(e) Govinddas v. ITO : [1976]103ITR123(SC) . The facts in this case were that the assessee, an HUF, was a partner through its karta in two firms. On the 15th November, 1955, there was a partial partition amongst the members of the family in respect of certain properties as a result whereof the HUF ceased to be a partner in the said two firms. However, the karta and one of his sons continued as partners in the firms in their individual capacities.

24. In the assessments for the assessment year 1957-58, and thereafter the claim of the HUF for partial partition was accepted by the ITO and on and from the said assessment no part of the income of the said two firms was included in the assessment of the HUF.

25. After the I.T. Act, 1961, came into force, the assessments of the said two firms for the assessment years 1950-51 to 1956-57 were reopened and reassessments were made enhancing their assessable income. Consequent thereto, notices were issued to the HUF for reassessment of its income for the said assessment years and in the consequent proceedings, ultimately concluded before the Tribunal, tax was determined as payable by the family at a figure larger than that originally assessed.

26. In the meantime, on the 25th January, 1974, the ITO passed several orders determining the individual liability of the members of the HUF under Section 171(7) of the Act of 1961, by apportioning the tax assessed on the HUF amongst the members in proportion as rectified on the basis of the final assessment of the HUF.

27. The members of the HUF challenged the validity of the orders passed under Section 171(7) before the High Court of Bombay by an application under art. 226 of the Constitution contending that the provisions of Sections 171(6) and 171(7) of the Act of 1961 had no application in proceedings for recovery where the assessments of an HUF were governed by the provisions of the Indian I.T. Act, 1922. It was further contended that the provisions of Section 171 had the effect of imposing on the members of an HUF a new liability, which did not exist before, and the section could not be so construed as to have a retrospective operation. The application was rejected by the High Court. On a further appeal before the Supreme Court, it was contended before the Supreme Court that Section 25A of the Act of 1922 imposed no personal liability on the members of an HUF in the case of a partial partition. This liability was created for the first time by Section 171(6) of the Act of 1961 and could not have retrospective effect so as to apply to assessments in respect of any period prior to the 1st April, 1962, before the coming into force of the new Act.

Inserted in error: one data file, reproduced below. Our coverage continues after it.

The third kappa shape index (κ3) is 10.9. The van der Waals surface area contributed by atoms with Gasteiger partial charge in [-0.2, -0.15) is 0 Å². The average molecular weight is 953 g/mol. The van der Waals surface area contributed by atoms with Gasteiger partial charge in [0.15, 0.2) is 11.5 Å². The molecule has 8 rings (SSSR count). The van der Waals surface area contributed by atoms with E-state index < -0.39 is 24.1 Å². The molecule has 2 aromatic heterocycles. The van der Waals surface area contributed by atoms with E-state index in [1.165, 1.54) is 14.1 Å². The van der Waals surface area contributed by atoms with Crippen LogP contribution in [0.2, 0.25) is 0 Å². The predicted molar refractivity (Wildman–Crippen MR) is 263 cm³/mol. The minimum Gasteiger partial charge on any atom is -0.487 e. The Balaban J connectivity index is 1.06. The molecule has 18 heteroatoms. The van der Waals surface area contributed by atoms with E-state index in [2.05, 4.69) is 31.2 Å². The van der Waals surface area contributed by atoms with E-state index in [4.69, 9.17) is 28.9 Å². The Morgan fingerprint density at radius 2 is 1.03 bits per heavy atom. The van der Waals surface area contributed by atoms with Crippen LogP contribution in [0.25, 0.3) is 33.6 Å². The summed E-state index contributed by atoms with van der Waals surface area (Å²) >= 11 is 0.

28. The Supreme Court construed Section 25A of the Act of 1922 and, comparing the same with Section 171 of the Act of 1961, held that the legislature in enacting Section 171 in the Act of 1961 had decided to introduce a radical departure from the old Act. Sub-section (6) of Section 171 imposed for the first time joint and several liability on the members of an HUF. This was a personal liability distinct from the liability limited to the joint family property received on partition.

29. The revenue contended that inasmuch as the assessments of the HUF for the said assessment years had been reopened by notices under Section 148 and that the reassessments were completed under Section 147 of the Act of 1961, by virtue of Section 297(2)(d)(ii) of the later Act, Section 171(6) was clearly applicable and the ITO was entitled to recover from the members personally the tax reassessed on the HUF when it was found that the family had effected a partial partition.

30. The Supreme Court observed as follows (pp. 132, 133, 134):